Taking action: Ways business leaders can show up and support the AAPI community

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2 mins, 40 secs read time

In Part 1 of this series, I shared my personal reflections and experience as an AAPI leader. This blog post will highlight insights of how I collaborated with my peers to turn those reflections into action.

Hold safe spaces for conversations

One of my favorite things that we’ve created here at Greenhouse is the Virtual Realities series, a safe space we hold for our staff to have conversations. The topics range from anti-racism and how to become better allies to mental health and more. Participants show up as humans and leave their professional masks behind. If you’re not having these conversations at your company yet, consider centering the first conversation around an article or resource to get the discussions flowing. At Greenhouse, we have a vetted facilitation team of volunteers to run the programming with the sponsorship of our Director of DE&I, Jamie Adasi.

Plan impactful and educational programming

At Greenhouse, leaders from our DE&I council and employee resource groups (ERGs) assembled to create impactful AAPI Heritage Month programming The first component was to create safe spaces for conversation. Since we don’t yet have an AAPI ERG, we designed our three-part conversation series to gradually open up the participation makeup. There was an AAPI identity-specific session, an AAPI + ERGs session, and a company-wide session. The thought was to crescendo the community-building, safety and allyship through a format of closed, semi-open and completely open sessions. We closed with a fireside chat with Nobel Prize Nominee Amanda Nguyen to finish everything with a bang.

We also hosted PBS API documentary screenings and shared daily fun facts about the AAPI community in our #diversity Slack channel. Lastly, we provided resources for employees to learn more about organizations supporting the AAPI and Black communities, and Greenhouse matched employee donations up to $10,000.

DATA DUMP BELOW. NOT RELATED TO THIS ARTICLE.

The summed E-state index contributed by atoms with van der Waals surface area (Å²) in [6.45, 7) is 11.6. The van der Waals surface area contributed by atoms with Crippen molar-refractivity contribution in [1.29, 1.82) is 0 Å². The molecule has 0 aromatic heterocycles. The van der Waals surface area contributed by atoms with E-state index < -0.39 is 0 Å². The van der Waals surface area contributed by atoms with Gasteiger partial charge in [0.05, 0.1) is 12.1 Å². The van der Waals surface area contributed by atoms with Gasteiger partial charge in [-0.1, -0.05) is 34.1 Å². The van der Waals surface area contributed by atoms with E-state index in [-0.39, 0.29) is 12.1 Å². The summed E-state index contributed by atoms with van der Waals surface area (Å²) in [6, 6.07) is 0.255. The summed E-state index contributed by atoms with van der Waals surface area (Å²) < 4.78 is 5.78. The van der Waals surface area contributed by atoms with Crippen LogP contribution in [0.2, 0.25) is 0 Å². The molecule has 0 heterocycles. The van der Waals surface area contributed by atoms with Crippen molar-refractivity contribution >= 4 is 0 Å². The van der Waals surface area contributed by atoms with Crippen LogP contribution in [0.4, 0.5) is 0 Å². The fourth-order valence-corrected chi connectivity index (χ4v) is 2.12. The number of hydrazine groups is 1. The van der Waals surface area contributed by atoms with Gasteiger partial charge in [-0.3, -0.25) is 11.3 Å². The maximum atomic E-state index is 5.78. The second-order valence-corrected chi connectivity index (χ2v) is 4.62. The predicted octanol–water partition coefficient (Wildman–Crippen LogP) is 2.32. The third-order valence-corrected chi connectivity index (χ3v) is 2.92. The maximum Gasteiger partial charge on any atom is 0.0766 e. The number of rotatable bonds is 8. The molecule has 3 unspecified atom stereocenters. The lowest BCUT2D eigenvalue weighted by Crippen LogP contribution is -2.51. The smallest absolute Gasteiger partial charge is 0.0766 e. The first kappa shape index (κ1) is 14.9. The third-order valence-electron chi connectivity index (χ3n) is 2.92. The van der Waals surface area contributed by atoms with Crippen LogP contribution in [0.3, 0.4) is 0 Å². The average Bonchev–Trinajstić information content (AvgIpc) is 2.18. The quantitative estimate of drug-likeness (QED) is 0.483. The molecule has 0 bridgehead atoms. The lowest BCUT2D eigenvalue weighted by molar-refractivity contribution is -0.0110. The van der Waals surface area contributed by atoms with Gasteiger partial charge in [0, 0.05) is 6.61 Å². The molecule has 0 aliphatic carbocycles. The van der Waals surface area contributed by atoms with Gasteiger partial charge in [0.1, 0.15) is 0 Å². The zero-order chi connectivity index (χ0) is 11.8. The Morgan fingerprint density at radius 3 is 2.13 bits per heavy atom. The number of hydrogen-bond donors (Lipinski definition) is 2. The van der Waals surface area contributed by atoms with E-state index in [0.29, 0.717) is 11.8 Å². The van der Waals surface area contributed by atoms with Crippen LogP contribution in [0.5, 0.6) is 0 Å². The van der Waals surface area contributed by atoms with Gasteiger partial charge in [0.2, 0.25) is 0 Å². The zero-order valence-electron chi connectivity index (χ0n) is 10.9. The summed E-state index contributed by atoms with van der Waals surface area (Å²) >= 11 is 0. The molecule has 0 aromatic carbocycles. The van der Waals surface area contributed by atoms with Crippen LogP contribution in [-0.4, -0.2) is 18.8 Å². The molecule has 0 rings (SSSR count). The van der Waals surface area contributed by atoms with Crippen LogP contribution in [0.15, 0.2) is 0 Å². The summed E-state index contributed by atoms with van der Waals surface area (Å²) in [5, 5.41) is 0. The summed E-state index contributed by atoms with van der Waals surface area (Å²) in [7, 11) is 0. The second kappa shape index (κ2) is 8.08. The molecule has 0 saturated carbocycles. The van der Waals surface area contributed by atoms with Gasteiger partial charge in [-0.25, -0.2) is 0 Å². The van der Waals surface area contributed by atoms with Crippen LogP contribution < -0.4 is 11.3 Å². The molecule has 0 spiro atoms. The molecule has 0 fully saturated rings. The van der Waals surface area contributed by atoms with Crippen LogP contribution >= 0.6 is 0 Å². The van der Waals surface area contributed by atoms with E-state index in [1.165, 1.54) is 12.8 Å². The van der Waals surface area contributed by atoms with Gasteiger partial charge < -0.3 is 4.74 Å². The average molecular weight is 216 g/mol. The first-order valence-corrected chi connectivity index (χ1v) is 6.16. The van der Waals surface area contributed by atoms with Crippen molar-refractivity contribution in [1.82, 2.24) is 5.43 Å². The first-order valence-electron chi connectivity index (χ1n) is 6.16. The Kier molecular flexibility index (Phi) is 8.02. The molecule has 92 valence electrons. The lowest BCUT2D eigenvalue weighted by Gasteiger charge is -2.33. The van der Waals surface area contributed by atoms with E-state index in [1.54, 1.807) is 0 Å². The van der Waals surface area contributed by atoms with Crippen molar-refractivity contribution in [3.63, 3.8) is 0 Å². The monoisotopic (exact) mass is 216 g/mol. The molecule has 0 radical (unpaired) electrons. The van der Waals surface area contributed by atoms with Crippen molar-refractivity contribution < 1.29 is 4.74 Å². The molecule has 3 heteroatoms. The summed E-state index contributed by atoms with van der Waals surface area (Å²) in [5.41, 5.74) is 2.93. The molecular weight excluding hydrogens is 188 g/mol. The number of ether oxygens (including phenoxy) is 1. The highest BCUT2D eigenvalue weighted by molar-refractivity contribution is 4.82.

Make lasting changes

Effecting change means putting in the effort, time and intention. For example, I refined the Customer Success hiring process with my leadership team, and developed an inclusive hiring toolkit that other departments could also use. It’s one of the many ways I try to tie the work back to serve my community. If I can make some changes to the system and process of how we hire, we can get closer to meeting our diversity goals, which includes a number of underrepresented groups.

In that effort, I reviewed our pipeline by demographic reporting during our hiring sprint earlier this year. It was critical to get real with our progress and to intentionally slow down our hiring speed so that we could open up the funnel to accept a wider range of candidates from different backgrounds. As a hiring manager, I feel an immense responsibility to build a diverse and high-performing team.

Up next for me? I’m in the process of starting our first AAPI ERG with a few other colleagues. From there, I hope to create a space where we can mentor the next generation of AAPI leaders, build a stronger sense of community and partner with other ERGs at Greenhouse to celebrate our cultures.

Ready to learn how to create a culture of belonging in an interactive format? Register for Greenhouse Open Forum: Building Belonging.

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Kevin Do

Kevin Do

is a Senior Manager of Customer Success at Greenhouse who challenges Silicon Valley’s cultural norms by prioritizing the human first in order to get stuff done. He has created programs for self-care, and self-advocacy through nonviolent communication. He brings to Greenhouse his superpower of helping people feel permission to embrace the highs and lows of life. His passion lies in facilitating safe spaces for people to feel like they belong.

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